While the Cats Away, Install a Scratching Post

By: Branden Schroeder

Sometimes it seems like we don't notice all our home's flaws until it comes time to sell. Because we live in our home every day, we become accustomed to dealing with minor annoyances, and tend to overlook the gradual accumulation of natural wear and tear. For those of us with pets, this wear and tear can be greatly accelerated.

I recently met a couple who were preparing to sell their home, and who realized that quite a few of the repairs they wanted to make were to damage their pets had caused. It sparked the idea that, in their next home, they would take preventative measures to avoid so much damage from occurring.

While the couple's furniture and drapes weren't for sale with their house, they still felt that their cat-scratched furniture looked shabby and detracted from the home. While they hadn't minded living with the scratched furniture before, the idea of strangers seeing it and judging their home hygiene on it didn't appeal to them. Real estate professionals are learning that home staging is an important factor in timely and profitable sales, and this couple actually decided to purchase a new couch and chair so that their living room would match the quality of their home. They said from now on they will be more strict about discouraging the cat from scratching on the furniture, and will be buying a scratching post. To save their new upholstery, they bought some fabric in a complimentary pattern and the wife, quite handy with a sewing machine, made slip-covers for the arms of the couch and chair.

Some other problem areas were the wall beside their patio door. The cat regularly scratched on the wall in order to get attention and be let outside. A way to prevent this may be to attach a piece of carpet to the area, so that it gets damaged and not the wall underneath it. While it can be difficult, if not impossible, to train a cat to scratch its claws where you want it to, one tactic may be to keep a close eye on where they tend to scratch naturally, and then install another surface in those areas, before any serious damage is done.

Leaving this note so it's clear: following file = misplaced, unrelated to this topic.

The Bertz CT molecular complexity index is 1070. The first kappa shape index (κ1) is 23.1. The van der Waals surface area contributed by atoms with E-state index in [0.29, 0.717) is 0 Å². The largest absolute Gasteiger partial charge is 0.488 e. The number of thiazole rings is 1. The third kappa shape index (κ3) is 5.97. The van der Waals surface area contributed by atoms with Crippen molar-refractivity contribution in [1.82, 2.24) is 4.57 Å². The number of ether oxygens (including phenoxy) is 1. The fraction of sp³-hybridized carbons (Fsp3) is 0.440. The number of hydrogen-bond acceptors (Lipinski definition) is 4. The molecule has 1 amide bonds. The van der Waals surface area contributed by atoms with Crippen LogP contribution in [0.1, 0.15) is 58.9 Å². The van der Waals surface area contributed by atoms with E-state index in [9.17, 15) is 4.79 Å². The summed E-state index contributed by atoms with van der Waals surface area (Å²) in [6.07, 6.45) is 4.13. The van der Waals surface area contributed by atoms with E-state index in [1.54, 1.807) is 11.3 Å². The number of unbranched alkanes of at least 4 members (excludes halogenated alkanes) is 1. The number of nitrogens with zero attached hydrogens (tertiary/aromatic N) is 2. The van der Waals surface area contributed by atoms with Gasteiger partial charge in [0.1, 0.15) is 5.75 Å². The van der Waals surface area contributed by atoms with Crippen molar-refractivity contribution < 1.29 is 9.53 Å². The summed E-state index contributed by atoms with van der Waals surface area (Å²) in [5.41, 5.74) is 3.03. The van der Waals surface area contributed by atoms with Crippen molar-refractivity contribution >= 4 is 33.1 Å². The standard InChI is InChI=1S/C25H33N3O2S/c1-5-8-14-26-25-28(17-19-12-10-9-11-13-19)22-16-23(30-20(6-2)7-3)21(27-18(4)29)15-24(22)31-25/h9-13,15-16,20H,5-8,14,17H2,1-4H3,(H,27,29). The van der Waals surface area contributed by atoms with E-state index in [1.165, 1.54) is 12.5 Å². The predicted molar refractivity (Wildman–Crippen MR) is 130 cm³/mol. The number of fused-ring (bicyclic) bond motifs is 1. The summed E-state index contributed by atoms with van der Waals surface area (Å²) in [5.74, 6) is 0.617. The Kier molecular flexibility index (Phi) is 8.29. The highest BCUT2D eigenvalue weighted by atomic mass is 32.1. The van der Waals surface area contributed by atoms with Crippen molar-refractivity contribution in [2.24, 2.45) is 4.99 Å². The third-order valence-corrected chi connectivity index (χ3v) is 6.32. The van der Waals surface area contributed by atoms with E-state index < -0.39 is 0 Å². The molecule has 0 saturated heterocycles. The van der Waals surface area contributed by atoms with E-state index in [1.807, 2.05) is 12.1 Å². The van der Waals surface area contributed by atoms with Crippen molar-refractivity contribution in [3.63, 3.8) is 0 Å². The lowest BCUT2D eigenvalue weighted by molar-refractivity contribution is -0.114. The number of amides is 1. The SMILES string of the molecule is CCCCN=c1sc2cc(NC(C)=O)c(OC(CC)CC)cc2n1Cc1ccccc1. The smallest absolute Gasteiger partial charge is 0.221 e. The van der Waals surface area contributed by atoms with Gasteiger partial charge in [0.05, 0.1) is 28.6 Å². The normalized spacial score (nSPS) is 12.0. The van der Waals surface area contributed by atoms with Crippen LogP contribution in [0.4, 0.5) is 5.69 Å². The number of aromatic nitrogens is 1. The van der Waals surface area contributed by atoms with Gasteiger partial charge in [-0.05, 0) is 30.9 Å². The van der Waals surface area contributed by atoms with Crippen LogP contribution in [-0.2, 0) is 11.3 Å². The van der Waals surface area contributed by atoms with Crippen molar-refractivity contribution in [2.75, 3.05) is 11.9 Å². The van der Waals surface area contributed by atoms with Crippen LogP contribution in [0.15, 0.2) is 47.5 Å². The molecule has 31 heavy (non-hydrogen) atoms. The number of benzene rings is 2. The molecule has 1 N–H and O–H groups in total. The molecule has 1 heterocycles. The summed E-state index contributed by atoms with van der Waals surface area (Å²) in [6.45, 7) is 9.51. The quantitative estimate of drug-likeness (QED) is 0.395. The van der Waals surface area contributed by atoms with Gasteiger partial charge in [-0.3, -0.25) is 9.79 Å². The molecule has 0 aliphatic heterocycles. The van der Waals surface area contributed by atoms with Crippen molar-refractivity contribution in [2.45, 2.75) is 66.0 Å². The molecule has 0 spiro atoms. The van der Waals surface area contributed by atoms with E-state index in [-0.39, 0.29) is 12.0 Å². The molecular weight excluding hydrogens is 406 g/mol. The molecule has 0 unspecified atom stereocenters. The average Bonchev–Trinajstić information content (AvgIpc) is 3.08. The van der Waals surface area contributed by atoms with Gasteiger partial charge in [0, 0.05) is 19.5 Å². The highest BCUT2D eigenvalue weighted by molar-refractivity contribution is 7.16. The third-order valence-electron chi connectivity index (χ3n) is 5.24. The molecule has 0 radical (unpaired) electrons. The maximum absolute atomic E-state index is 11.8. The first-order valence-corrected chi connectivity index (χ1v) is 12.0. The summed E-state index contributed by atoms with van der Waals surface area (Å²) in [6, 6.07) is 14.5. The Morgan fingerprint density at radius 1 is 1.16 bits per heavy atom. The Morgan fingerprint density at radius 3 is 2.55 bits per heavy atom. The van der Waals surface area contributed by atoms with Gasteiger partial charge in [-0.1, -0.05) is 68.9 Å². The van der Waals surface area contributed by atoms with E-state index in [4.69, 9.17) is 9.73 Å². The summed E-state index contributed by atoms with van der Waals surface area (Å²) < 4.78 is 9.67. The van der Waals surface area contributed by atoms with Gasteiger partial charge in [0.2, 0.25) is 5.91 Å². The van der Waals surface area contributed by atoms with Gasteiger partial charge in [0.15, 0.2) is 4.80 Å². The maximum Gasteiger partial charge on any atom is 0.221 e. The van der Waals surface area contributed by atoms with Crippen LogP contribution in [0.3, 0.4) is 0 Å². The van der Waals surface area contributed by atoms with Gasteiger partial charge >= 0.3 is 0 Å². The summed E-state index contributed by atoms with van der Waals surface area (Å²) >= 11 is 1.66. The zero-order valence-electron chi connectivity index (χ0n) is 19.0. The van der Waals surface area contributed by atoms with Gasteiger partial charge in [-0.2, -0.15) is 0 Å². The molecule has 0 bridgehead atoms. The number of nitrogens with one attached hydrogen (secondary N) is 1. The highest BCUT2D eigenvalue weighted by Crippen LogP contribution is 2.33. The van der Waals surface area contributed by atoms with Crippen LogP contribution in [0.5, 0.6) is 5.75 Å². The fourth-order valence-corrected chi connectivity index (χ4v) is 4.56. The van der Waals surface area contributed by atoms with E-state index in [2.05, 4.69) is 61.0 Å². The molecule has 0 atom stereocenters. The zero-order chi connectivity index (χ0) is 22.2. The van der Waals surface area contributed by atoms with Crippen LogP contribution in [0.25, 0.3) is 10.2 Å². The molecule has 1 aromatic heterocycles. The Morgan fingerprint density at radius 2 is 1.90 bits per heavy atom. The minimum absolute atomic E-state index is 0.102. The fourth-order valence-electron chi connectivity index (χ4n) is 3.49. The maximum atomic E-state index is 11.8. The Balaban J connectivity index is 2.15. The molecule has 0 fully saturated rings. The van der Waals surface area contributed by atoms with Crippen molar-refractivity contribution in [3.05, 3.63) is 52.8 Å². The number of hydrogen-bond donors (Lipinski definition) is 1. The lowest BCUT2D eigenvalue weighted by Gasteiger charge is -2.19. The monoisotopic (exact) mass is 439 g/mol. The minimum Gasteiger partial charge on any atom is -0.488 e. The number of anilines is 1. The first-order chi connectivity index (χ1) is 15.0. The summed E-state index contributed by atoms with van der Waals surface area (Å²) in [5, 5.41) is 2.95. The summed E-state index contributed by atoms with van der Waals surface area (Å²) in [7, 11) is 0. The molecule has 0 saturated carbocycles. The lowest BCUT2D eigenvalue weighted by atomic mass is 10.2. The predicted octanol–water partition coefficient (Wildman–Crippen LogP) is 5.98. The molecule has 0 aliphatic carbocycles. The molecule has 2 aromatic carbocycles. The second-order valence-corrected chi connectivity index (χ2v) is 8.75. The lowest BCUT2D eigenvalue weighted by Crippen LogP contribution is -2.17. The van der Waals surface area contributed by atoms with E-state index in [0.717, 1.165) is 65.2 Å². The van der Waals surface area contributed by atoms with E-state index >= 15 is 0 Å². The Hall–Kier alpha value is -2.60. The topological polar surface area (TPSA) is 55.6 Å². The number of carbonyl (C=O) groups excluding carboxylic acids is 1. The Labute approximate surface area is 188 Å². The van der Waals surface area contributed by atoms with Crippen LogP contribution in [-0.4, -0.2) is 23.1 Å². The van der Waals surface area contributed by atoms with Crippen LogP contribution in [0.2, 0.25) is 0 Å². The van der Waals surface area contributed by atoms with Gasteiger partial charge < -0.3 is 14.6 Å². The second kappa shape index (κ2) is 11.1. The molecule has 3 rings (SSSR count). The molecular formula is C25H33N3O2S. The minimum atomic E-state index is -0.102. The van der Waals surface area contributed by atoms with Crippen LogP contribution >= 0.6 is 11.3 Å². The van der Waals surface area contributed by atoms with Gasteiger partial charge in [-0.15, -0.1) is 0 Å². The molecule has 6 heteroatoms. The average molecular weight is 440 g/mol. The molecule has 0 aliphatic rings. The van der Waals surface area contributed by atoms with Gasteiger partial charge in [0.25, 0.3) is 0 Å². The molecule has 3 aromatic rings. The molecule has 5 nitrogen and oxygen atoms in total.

Yards can be another area really take a beating, especially if you have dogs. Not only will many dogs dig little, or big, holes in a yard, just their running around can create muddy pathways where grass used to be. Getting your dog out for at least one daily walk helps reduce the strain on your yard. Another option is to have part of the yard fenced for the dog, with the rest declared dog-free, or let the dog out only while you are there with them. That way the muddy section is delegated to a specific area, and grass and gardens can grow lush everywhere else. Perhaps your home will appeal to another dog owner when you are ready to sell, or you can plant some grass seed as you leave, reassuring the buyers that the area will be green again soon.

A neighbor has a dog who loves to eat grass. This never bothered her until she invested a few dollars in some ornamental Japanese blood grass. She planted this grass in pots, along with some other plants, and was quite upset to discover her dog thought this special potted grass was a delicacy planted just for her. The lush red bunches that had just begun thriving looked more like a bad haircut by the time I saw them. The neighbor decided to move the pots to a part of the yard her dog couldn't access, and ended up putting together some nice hanging baskets to decorate the porch she had originally been trying to beautify.

Dealing with pets is a live and learn situation. But with some careful consideration, there are preventative measures we can take to assure they don't cost us our house when it comes time to sell.

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